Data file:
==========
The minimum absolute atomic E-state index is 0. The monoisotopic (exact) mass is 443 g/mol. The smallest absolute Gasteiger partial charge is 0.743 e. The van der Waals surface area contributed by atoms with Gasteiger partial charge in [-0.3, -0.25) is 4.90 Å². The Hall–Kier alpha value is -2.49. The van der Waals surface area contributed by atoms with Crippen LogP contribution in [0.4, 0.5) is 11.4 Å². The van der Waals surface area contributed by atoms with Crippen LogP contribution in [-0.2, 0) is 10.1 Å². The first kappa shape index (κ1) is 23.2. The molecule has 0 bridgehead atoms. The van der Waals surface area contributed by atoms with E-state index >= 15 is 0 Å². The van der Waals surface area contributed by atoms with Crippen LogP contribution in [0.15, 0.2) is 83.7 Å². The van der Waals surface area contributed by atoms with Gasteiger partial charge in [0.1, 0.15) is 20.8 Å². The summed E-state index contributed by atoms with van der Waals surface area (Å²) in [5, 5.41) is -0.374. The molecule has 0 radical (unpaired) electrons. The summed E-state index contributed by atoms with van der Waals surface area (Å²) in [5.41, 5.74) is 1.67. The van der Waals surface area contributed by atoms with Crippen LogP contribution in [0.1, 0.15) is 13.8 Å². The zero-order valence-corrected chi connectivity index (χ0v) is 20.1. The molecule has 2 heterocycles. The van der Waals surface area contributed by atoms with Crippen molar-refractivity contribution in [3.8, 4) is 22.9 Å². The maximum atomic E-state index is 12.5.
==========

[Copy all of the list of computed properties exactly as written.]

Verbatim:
The minimum absolute atomic E-state index is 0. The monoisotopic (exact) mass is 443 g/mol. The smallest absolute Gasteiger partial charge is 0.743 e. The van der Waals surface area contributed by atoms with Gasteiger partial charge in [-0.3, -0.25) is 4.90 Å². The Hall–Kier alpha value is -2.49. The van der Waals surface area contributed by atoms with Crippen LogP contribution in [0.4, 0.5) is 11.4 Å². The van der Waals surface area contributed by atoms with Crippen LogP contribution in [-0.2, 0) is 10.1 Å². The first kappa shape index (κ1) is 23.2. The molecule has 0 bridgehead atoms. The van der Waals surface area contributed by atoms with E-state index >= 15 is 0 Å². The van der Waals surface area contributed by atoms with Crippen LogP contribution in [0.15, 0.2) is 83.7 Å². The van der Waals surface area contributed by atoms with Gasteiger partial charge in [0.1, 0.15) is 20.8 Å². The summed E-state index contributed by atoms with van der Waals surface area (Å²) in [5, 5.41) is -0.374. The molecule has 0 radical (unpaired) electrons. The summed E-state index contributed by atoms with van der Waals surface area (Å²) in [5.41, 5.74) is 1.67. The van der Waals surface area contributed by atoms with Crippen LogP contribution in [0.1, 0.15) is 13.8 Å². The zero-order valence-corrected chi connectivity index (χ0v) is 20.1. The molecule has 2 heterocycles. The van der Waals surface area contributed by atoms with Crippen molar-refractivity contribution in [3.8, 4) is 22.9 Å². The maximum atomic E-state index is 12.5.